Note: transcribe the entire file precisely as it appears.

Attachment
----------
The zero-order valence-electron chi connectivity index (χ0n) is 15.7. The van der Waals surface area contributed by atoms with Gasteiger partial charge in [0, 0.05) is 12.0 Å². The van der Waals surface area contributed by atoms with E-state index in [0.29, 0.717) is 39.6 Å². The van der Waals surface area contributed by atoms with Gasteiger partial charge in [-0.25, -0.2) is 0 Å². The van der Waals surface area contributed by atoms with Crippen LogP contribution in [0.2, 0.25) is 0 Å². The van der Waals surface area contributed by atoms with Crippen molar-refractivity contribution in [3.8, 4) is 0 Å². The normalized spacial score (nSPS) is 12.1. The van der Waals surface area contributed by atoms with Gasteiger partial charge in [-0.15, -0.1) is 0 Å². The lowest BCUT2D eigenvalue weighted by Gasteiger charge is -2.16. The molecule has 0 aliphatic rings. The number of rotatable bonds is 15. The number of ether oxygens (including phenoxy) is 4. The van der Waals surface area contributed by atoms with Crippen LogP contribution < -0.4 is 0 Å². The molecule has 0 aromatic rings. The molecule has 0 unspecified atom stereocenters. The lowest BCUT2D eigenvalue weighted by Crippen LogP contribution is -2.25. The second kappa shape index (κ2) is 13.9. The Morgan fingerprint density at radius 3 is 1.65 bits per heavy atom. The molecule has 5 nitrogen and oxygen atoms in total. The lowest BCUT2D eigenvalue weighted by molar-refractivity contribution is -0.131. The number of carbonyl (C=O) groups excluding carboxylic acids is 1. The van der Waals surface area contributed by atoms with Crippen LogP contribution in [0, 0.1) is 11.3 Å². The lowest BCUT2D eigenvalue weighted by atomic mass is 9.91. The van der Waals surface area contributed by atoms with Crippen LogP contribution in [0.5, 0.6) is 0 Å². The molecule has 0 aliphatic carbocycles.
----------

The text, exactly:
The zero-order valence-electron chi connectivity index (χ0n) is 15.7. The van der Waals surface area contributed by atoms with Gasteiger partial charge in [0, 0.05) is 12.0 Å². The van der Waals surface area contributed by atoms with E-state index in [0.29, 0.717) is 39.6 Å². The van der Waals surface area contributed by atoms with Gasteiger partial charge in [-0.25, -0.2) is 0 Å². The van der Waals surface area contributed by atoms with Crippen LogP contribution in [0.2, 0.25) is 0 Å². The van der Waals surface area contributed by atoms with Crippen molar-refractivity contribution in [3.8, 4) is 0 Å². The normalized spacial score (nSPS) is 12.1. The van der Waals surface area contributed by atoms with Gasteiger partial charge in [-0.15, -0.1) is 0 Å². The lowest BCUT2D eigenvalue weighted by Gasteiger charge is -2.16. The molecule has 0 aliphatic rings. The number of rotatable bonds is 15. The number of ether oxygens (including phenoxy) is 4. The van der Waals surface area contributed by atoms with Crippen LogP contribution < -0.4 is 0 Å². The molecule has 0 aromatic rings. The molecule has 0 unspecified atom stereocenters. The lowest BCUT2D eigenvalue weighted by Crippen LogP contribution is -2.25. The second kappa shape index (κ2) is 13.9. The Morgan fingerprint density at radius 3 is 1.65 bits per heavy atom. The molecule has 5 nitrogen and oxygen atoms in total. The lowest BCUT2D eigenvalue weighted by molar-refractivity contribution is -0.131. The number of carbonyl (C=O) groups excluding carboxylic acids is 1. The van der Waals surface area contributed by atoms with Crippen LogP contribution in [0, 0.1) is 11.3 Å². The lowest BCUT2D eigenvalue weighted by atomic mass is 9.91. The van der Waals surface area contributed by atoms with Crippen LogP contribution in [0.5, 0.6) is 0 Å². The molecule has 0 aliphatic carbocycles.